After the end of the Marcos administration due to the 1986 People Power Revolution, the succeeding government under President Corazon Aquino secured a ceasefire with the main indigenous armed group in the Cordilleras, the Cordillera People's Liberation Army led by Conrado Balweg. The Aquino government made a sipat or indigenous treaty, which would be known as the Mount Data Peace Accord, with the CPLA on September 13, 1986, ending hostilities.

Creation of the region

On July 15, 1987, President Corazon Aquino issued Executive Order 220 which created the Cordillera Administrative Region. The provinces of Abra, Benguet and Mountain Province (of the Ilocos Region), and Ifugao and Kalinga-Apayao (of the Cagayan Valley) were annexed as part of the newly created region. Cordillera Administrative Region is the revival of the U.S. political division of Mountain Province, with Abra which was part of Spanish province of Ilocos. Nueva Vizcaya & Quirino were not included in the region despite having an Igorot majority at the time.[4][24]

On February 14, 1995, Kalinga-Apayao, one of the five provinces of the region was split into two separate and independent provinces of Apayao and Kalinga with the enactment of Republic Act No. 7878.[25][26]

Several attempts at legalizing autonomy in the Cordillera region have failed in two separate plebiscites.[27][28] An affirmative vote for the law on regional autonomy is a precondition by the 1987 Philippine Constitution to give the region autonomy in self-governance much like the Autonomous Region in Muslim Mindanao (now the BARMM) in southern Philippines. The first law Republic Act No. 6766, took effect on October 23, 1989[29] but failed to muster a majority vote in the plebiscite on January 30, 1990.[27][28] The second law, Republic Act No. 8438 passed by Congress of the Philippines on December 22, 1997,[30] also failed to pass the approval of the Cordillera peoples in a region-wide plebiscite on March 7, 1998.[27][28]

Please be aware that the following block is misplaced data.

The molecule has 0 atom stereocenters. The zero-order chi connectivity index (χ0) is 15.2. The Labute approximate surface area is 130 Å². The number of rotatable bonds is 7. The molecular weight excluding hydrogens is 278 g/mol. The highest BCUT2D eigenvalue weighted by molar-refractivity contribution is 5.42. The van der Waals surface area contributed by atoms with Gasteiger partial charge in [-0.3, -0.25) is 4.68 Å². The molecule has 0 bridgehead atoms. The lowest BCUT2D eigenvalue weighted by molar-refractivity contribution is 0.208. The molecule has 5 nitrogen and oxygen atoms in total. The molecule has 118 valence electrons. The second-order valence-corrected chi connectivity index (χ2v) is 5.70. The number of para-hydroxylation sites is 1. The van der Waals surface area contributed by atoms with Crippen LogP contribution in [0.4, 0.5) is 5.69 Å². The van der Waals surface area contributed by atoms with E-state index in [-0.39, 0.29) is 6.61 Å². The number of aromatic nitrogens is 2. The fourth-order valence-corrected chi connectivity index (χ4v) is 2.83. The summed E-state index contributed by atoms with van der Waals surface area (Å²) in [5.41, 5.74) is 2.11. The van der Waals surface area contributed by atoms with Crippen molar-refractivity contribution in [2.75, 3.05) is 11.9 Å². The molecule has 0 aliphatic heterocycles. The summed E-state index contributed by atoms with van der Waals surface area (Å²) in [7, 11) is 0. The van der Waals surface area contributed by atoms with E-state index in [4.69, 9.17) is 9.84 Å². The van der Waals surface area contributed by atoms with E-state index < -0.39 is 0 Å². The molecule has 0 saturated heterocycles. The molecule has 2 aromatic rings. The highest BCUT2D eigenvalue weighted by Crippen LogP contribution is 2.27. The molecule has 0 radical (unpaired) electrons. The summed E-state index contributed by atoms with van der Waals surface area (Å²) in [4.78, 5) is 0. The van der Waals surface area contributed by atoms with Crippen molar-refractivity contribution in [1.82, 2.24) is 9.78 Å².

At present, a third organic act of the Cordillera is in the offing supported by the Cordillera Regional Development Council.


This section needs additional citations for verification. Please help improve this article by adding citations to reliable sources in this section. Unsourced material may be challenged and removed.Find sources: "Cordillera Administrative Region" – news · newspapers · books · scholar · JSTOR (March 2019) (Learn how and when to remove this message)

In September 2000, the municipal council of Itogon, Benguet, withdrew support for the San Roque Dam project. The project had met a lot of resistance, because of the reported failure of its proponents to update its Environmental Certificate of Compliance (ECC) and to submit a watershed management plan required for a project of that magnitude. The San Roque Dam was to become one of the biggest dams in the world and would threaten the living environment of the Igorot.